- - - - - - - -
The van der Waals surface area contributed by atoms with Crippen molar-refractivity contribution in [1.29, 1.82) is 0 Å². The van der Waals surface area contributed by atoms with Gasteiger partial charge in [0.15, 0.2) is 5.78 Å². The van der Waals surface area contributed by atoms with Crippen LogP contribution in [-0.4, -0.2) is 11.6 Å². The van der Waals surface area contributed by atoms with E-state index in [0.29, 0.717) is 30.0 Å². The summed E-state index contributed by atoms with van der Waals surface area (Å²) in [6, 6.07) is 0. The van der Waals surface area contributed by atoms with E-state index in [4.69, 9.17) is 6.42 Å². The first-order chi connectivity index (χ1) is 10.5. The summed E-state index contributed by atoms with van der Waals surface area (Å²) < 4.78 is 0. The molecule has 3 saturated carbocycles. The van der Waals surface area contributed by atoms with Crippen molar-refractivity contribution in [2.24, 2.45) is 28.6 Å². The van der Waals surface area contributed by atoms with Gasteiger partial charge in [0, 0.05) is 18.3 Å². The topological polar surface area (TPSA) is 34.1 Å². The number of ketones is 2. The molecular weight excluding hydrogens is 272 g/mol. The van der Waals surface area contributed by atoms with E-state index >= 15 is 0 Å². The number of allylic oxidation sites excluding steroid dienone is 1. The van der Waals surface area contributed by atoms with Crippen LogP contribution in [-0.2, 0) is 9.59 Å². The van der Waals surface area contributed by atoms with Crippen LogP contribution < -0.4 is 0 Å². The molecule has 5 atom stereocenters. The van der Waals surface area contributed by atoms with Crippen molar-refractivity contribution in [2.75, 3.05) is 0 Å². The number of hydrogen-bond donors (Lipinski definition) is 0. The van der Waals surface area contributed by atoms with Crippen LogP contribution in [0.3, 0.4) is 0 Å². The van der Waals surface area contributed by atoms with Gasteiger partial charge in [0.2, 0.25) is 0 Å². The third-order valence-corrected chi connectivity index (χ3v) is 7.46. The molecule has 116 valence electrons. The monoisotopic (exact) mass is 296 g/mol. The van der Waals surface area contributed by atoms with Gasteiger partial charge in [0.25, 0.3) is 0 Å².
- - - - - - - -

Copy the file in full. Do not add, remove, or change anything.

The van der Waals surface area contributed by atoms with Crippen molar-refractivity contribution in [1.29, 1.82) is 0 Å². The van der Waals surface area contributed by atoms with Gasteiger partial charge in [0.15, 0.2) is 5.78 Å². The van der Waals surface area contributed by atoms with Crippen LogP contribution in [-0.4, -0.2) is 11.6 Å². The van der Waals surface area contributed by atoms with E-state index in [0.29, 0.717) is 30.0 Å². The summed E-state index contributed by atoms with van der Waals surface area (Å²) in [6, 6.07) is 0. The van der Waals surface area contributed by atoms with E-state index in [4.69, 9.17) is 6.42 Å². The first-order chi connectivity index (χ1) is 10.5. The summed E-state index contributed by atoms with van der Waals surface area (Å²) < 4.78 is 0. The molecule has 3 saturated carbocycles. The van der Waals surface area contributed by atoms with Crippen molar-refractivity contribution in [2.24, 2.45) is 28.6 Å². The van der Waals surface area contributed by atoms with Gasteiger partial charge in [0, 0.05) is 18.3 Å². The topological polar surface area (TPSA) is 34.1 Å². The number of ketones is 2. The molecular weight excluding hydrogens is 272 g/mol. The van der Waals surface area contributed by atoms with E-state index >= 15 is 0 Å². The number of allylic oxidation sites excluding steroid dienone is 1. The van der Waals surface area contributed by atoms with Crippen LogP contribution in [-0.2, 0) is 9.59 Å². The van der Waals surface area contributed by atoms with Crippen LogP contribution < -0.4 is 0 Å². The molecule has 5 atom stereocenters. The van der Waals surface area contributed by atoms with Crippen molar-refractivity contribution in [2.75, 3.05) is 0 Å². The number of hydrogen-bond donors (Lipinski definition) is 0. The van der Waals surface area contributed by atoms with Crippen LogP contribution in [0.3, 0.4) is 0 Å². The van der Waals surface area contributed by atoms with Gasteiger partial charge in [0.2, 0.25) is 0 Å². The third-order valence-corrected chi connectivity index (χ3v) is 7.46. The molecule has 116 valence electrons. The monoisotopic (exact) mass is 296 g/mol. The van der Waals surface area contributed by atoms with Gasteiger partial charge in [0.25, 0.3) is 0 Å².